Khady Lusby

Daily Point of Light # 5588 Oct 15, 2015

When Khady Lusby was growing up in the small town of Nioro in her native Senegal, she considered her mother to be one of the smartest people she knew.  Yet her mother never went to school, and couldn’t even sign her own name.  “When she was growing up, girls just weren’t given that opportunity,” recalls Lusby, a French language teacher living in Arlington, Virginia.  

khady_portrait_feb_2715.jpgKhady Lusby

Shortly before she passed away, Lusby’s mother said she wanted to buy a piece of land and sign her own name on the deed. With her daughter’s help, her mother, Adja Penda Ba, got her wish.  After her death, Lusby found out that her mother had left her that land.  “I felt that was a sign that something special had to happen there,” she says.

That land is now home to College Adja Penda Ba,  named in her mother’s honor. After raising $2,390 at a Taste of Africa event in Arlington, Lusby founded the school in 2009.  Besides giving girls the chance to continue their education past the 8th grade – a time when many dropped out of school, College Adja Penda Ba also empowers students with classes in agriculture and technology. Lusby founded her non-profit, OPEN International in 2010, dedicated to the education of children in Nioro and the villages in the area.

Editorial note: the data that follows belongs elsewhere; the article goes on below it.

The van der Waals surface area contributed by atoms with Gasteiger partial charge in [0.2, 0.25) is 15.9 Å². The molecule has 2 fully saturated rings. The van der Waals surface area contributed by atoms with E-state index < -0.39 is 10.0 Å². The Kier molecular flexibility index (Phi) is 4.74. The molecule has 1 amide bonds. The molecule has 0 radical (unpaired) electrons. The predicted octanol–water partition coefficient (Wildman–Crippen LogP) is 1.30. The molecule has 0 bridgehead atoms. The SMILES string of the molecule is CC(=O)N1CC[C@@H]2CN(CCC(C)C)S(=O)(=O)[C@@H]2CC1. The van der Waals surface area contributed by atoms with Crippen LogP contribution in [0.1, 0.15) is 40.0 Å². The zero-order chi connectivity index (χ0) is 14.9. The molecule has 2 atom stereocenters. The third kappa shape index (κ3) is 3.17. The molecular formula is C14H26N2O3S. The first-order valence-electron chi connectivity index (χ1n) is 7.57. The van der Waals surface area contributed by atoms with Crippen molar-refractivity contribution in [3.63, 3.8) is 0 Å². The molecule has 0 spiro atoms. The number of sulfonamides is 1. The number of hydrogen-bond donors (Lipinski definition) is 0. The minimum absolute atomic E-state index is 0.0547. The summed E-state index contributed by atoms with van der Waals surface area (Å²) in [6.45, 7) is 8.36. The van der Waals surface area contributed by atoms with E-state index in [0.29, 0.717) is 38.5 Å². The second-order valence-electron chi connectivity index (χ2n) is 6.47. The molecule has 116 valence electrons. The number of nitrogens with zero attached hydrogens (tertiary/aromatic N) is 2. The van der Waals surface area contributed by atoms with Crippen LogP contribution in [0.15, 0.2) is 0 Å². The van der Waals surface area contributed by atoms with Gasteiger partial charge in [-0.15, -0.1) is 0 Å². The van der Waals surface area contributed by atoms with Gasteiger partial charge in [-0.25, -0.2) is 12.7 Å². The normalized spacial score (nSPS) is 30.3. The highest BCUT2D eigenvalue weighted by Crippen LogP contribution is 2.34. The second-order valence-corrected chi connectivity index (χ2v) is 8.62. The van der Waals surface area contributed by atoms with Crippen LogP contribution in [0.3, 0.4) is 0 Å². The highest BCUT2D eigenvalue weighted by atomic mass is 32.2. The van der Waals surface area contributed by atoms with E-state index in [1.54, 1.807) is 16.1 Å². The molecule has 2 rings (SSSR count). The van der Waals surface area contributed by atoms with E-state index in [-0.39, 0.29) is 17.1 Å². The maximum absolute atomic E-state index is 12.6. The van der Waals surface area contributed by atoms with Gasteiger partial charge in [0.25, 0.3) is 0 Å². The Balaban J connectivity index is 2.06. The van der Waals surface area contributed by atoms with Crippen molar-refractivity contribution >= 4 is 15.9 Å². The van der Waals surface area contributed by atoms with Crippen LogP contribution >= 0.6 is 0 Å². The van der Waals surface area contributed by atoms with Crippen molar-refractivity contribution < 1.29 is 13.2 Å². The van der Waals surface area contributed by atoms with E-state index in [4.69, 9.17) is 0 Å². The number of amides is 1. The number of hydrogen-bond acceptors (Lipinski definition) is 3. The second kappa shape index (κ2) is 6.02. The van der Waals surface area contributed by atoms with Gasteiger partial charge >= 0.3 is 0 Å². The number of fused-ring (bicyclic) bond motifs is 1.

Although girls can be educated now in Senegal, the reality is that in impoverished areas children have few opportunities to learn. Lusby spent her own time and money getting her project off the ground, meeting with the local elders in the town to build consensus and get parent’s support for the project. She invited local advisors and town officials to serve on the Open International board.

“We are very small,” she says.  “But we are growing. We started with 25 kids and two rooms, now we have 300 kids in 11 rooms and 20 computers.”

Her hope is that through grassroots fundraising and sister school partnerships in America, more students can be sponsored and educated. She dreams of hiring more teachers, having a reliable Internet connection at the school and developing an onsite farm.  “Our students here in America don’t realize how fortunate they are to receive a good education,” she says. “These partnerships will help all the students involved become better world citizens.”

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